5 fast facts about distracted driving

You know that you want to stay safe while you are on the road, but you can't control the actions of other drivers. On your way home from work, a young driver slammed into your car. That driver doesn't know exactly how the accident occurred. You need medical care and you aren't going to be able to work. This impacts your finances and affects your husband and children. Here are five fast facts about distracted driving you should know.

Distractions come in various forms

People tend to associate distracted driving with cellphone usage. While this is a common form of distracted driving, there are other things that can cause a driver to be distracted. Using navigation systems, changing the radio station, eating, grooming and talking to other passengers are some other forms of distractions. Essentially, anything that makes the driver take her mind off driving, her eyes off the road, or her hands off the steering wheel are all forms of distraction.

Age matters when it comes to distracted driving

Younger drivers are more likely to be distracted while they drive. According to the Centers for Disease Control and Prevention, drivers who are under 20 years old are the age group that is most likely to be involved in fatal accidents that had driver distraction as a factor. One study found that more than two out of five teens reported sending an email or text while driving within the 30 days prior to the survey.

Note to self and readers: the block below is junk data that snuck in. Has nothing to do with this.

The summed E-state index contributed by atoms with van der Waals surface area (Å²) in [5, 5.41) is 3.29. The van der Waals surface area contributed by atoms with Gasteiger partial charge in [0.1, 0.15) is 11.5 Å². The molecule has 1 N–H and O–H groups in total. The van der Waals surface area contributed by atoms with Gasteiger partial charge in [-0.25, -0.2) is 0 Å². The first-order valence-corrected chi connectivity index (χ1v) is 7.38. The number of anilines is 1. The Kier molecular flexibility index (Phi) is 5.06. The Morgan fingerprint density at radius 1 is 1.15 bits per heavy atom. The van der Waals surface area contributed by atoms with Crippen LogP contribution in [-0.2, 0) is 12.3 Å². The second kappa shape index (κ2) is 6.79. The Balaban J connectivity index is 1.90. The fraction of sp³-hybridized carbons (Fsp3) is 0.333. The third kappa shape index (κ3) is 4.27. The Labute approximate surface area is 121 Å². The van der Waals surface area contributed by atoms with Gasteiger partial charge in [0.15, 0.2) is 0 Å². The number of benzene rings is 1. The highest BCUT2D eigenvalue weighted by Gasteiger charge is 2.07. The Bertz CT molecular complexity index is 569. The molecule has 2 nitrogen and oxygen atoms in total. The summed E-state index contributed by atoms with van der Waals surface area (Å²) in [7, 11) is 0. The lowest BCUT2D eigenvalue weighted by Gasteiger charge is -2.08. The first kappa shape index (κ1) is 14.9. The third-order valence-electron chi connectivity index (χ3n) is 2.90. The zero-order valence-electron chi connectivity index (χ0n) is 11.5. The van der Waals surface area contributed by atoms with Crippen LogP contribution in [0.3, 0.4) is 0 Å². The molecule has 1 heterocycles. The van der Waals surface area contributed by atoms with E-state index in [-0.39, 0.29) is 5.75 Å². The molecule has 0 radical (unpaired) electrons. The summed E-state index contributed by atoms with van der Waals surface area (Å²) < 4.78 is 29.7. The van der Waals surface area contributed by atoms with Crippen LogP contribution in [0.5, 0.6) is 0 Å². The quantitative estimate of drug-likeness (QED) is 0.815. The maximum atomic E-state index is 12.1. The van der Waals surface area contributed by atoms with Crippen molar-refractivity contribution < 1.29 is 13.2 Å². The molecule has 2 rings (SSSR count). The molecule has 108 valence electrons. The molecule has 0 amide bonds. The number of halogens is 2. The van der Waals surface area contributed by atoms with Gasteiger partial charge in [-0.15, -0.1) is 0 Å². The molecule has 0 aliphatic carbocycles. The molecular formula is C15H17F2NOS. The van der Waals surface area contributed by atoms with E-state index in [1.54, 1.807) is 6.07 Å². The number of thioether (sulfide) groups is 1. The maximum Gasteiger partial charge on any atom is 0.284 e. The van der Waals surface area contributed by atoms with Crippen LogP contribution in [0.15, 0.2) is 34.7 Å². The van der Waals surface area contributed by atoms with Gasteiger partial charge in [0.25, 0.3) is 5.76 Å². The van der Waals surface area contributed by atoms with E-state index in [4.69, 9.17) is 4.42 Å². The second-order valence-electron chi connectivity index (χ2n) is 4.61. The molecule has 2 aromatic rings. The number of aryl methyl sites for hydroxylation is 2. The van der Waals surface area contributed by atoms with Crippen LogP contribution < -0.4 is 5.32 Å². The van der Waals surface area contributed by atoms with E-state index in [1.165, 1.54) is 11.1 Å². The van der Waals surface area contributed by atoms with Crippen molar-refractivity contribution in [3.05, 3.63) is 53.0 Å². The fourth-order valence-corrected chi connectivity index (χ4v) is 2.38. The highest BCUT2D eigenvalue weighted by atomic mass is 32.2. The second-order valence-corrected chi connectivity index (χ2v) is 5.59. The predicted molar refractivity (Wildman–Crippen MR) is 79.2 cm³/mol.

Even quick distractions can be deadly

Even glancing at a phone for a few seconds can be deadly. A vehicle going 55 miles per hour will go the distance of a football field in only five seconds. A football field length would be plenty of time for a driver to slam into the car in front of him or her or to veer into another lane of traffic.

Some distractions are illegal

Many of the distractions that cause accidents are illegal acts. Using a cellphone while driving is illegal in many states. In some cases, the age of drivers determines if they are able to use a hands-free device instead of a handheld device while driving. This means that the driver might receive a ticket if he or she was texting and driving or was distracted by something else at the time of the accident.

Distracted driving matters in personal injury cases

If you opt to pursue legal action against the driver who struck you, the fact that this person was distracted could be used in your case. Be sure to find out how this might impact your case so that you know what to expect.

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